Short for “near field communication,” NFC allows devices in close proximity to wirelessly transfer data back and forth. The technology is very similar to Bluetooth®, but NFC uses far less power and works over much shorter distances.
In the world of commerce, merchants and consumers use NFC technology to initiate contactless payments via credit cards or mobile devices. Rather than physically dip or swipe plastic, consumers simply wave their smartphone or card across an NFC reader to authorize transactions.
NFC payment technology already comes standard with most Android™ and iOS® devices and a growing number of credit and debit cards. Contactless payments have become more mainstream, with more and more retailers and restaurants adding their own in-store NFC readers.
But if one only needs to wave a mobile phone (or credit card) to authorize a transaction, how secure is NFC payment technology? After all, couldn’t a nearby hacker wirelessly steal users’ payment information?
NFC technology comes with a range of security features that help protect financial data from criminals, including:
Contactless payment solutions work over incredibly short distances (we’re talking about inches, not yards). In order for a would-be thief to potentially steal information, he or she would have to stand uncomfortably close to an NFC-enabled device. This proximity protection represents the first level of defense.
In order to begin each transaction, the customer must actively initiate the contactless payment process. This usually requires launching the appropriate NFC application within the phone in order to establish a connection between the device and the merchant’s reader. So even if a thief gets close enough, no transactions can happen in standby mode.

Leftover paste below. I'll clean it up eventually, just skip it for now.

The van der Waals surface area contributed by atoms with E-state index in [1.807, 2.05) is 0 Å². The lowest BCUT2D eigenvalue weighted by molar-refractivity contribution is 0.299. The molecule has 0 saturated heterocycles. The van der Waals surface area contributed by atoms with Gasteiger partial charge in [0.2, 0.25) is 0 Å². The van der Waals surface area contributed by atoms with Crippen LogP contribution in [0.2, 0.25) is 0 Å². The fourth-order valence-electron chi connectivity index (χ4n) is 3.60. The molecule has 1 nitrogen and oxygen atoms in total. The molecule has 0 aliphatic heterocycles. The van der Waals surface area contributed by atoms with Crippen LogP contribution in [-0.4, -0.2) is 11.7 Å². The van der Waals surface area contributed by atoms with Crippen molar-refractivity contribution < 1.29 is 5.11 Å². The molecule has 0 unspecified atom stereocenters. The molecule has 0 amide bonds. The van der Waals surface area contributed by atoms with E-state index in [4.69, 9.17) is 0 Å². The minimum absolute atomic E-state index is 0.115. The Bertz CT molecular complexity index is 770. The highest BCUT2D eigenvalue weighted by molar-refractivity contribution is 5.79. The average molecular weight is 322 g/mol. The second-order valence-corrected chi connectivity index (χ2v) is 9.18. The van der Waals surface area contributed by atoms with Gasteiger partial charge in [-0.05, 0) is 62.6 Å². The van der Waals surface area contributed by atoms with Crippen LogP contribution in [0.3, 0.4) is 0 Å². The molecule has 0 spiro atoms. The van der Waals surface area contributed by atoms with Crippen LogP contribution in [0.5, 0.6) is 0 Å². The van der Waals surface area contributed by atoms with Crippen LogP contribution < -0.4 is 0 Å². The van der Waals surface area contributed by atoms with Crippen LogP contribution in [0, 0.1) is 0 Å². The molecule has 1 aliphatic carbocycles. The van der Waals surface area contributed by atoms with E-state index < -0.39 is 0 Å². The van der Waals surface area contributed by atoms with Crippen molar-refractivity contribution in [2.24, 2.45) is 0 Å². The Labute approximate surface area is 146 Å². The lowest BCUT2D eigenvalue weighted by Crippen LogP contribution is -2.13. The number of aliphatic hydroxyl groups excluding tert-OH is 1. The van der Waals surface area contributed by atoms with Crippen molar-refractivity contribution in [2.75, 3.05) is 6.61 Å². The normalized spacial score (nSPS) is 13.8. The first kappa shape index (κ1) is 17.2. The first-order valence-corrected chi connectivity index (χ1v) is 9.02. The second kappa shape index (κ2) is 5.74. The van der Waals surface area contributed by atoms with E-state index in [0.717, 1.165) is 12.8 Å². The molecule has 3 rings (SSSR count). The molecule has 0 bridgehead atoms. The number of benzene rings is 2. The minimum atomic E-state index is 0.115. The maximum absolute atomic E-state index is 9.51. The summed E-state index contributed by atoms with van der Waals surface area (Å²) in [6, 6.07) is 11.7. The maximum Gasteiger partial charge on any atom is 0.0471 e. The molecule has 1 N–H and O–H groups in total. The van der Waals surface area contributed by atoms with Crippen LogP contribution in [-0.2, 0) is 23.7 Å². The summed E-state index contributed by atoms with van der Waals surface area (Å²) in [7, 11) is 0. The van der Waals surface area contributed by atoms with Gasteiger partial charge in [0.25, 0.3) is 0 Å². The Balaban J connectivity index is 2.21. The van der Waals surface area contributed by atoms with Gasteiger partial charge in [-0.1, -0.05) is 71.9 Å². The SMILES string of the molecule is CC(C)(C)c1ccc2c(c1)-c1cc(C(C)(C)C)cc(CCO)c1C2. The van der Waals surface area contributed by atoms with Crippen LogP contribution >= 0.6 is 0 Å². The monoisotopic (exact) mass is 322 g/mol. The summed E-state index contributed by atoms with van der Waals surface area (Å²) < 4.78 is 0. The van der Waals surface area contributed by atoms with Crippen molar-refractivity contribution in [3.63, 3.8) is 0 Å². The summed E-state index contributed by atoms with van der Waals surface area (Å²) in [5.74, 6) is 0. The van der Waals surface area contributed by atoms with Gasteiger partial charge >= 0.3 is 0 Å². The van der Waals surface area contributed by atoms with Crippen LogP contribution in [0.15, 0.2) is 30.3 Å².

With some NFC applications, the user must also verify a transaction by using two-factor authentication like fingerprint scanning technology or a private pass code.
Once a connection has been established, the transaction only goes through after the card or mobile device has validated the purchase using a secure element chip. This validation process assigns a unique digital signature to every payment instead of transferring credit or debit card numbers between the device and reader.
Secure element verification is similar to the validation process more commonly associated with chip-enabled EMV credit cards.
With three separate layers of protection, NFC technology represents one of the most secure payment options. But no payment technology is 100 percent foolproof — not even cash.
However, there are steps you can take to help protect private financial data from hackers:
If you are interested in learning more about contactless NFC payments for your business, contact our team of payments experts today.